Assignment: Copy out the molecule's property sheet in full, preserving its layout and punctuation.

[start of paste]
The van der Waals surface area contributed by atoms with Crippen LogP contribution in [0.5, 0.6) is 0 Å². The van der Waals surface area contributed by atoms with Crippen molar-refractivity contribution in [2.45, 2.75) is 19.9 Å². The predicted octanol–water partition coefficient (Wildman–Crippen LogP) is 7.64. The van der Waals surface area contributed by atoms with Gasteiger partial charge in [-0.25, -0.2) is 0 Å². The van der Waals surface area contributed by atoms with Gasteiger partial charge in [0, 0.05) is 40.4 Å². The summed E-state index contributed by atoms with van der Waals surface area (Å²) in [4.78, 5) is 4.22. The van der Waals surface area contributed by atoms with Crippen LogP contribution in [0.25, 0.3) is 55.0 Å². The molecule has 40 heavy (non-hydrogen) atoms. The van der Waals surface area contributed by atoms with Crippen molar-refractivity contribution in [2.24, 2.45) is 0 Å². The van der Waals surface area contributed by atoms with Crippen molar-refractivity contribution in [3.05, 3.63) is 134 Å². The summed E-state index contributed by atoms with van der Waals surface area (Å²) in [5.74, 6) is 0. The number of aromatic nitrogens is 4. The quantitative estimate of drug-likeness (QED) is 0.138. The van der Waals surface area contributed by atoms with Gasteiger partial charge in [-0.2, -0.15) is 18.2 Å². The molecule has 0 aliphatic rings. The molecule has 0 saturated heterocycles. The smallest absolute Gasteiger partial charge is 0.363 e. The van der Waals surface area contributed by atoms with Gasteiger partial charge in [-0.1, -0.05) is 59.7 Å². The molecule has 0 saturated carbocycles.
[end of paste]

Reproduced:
The van der Waals surface area contributed by atoms with Crippen LogP contribution in [0.5, 0.6) is 0 Å². The van der Waals surface area contributed by atoms with Crippen molar-refractivity contribution in [2.45, 2.75) is 19.9 Å². The predicted octanol–water partition coefficient (Wildman–Crippen LogP) is 7.64. The van der Waals surface area contributed by atoms with Gasteiger partial charge in [-0.25, -0.2) is 0 Å². The van der Waals surface area contributed by atoms with Gasteiger partial charge in [0, 0.05) is 40.4 Å². The summed E-state index contributed by atoms with van der Waals surface area (Å²) in [4.78, 5) is 4.22. The van der Waals surface area contributed by atoms with Crippen LogP contribution in [0.25, 0.3) is 55.0 Å². The molecule has 40 heavy (non-hydrogen) atoms. The van der Waals surface area contributed by atoms with Crippen molar-refractivity contribution in [2.24, 2.45) is 0 Å². The van der Waals surface area contributed by atoms with Crippen molar-refractivity contribution in [3.05, 3.63) is 134 Å². The summed E-state index contributed by atoms with van der Waals surface area (Å²) in [5.74, 6) is 0. The number of aromatic nitrogens is 4. The quantitative estimate of drug-likeness (QED) is 0.138. The van der Waals surface area contributed by atoms with Gasteiger partial charge in [-0.2, -0.15) is 18.2 Å². The molecule has 0 aliphatic rings. The molecule has 0 saturated heterocycles. The smallest absolute Gasteiger partial charge is 0.363 e. The van der Waals surface area contributed by atoms with Gasteiger partial charge in [-0.1, -0.05) is 59.7 Å². The molecule has 0 saturated carbocycles.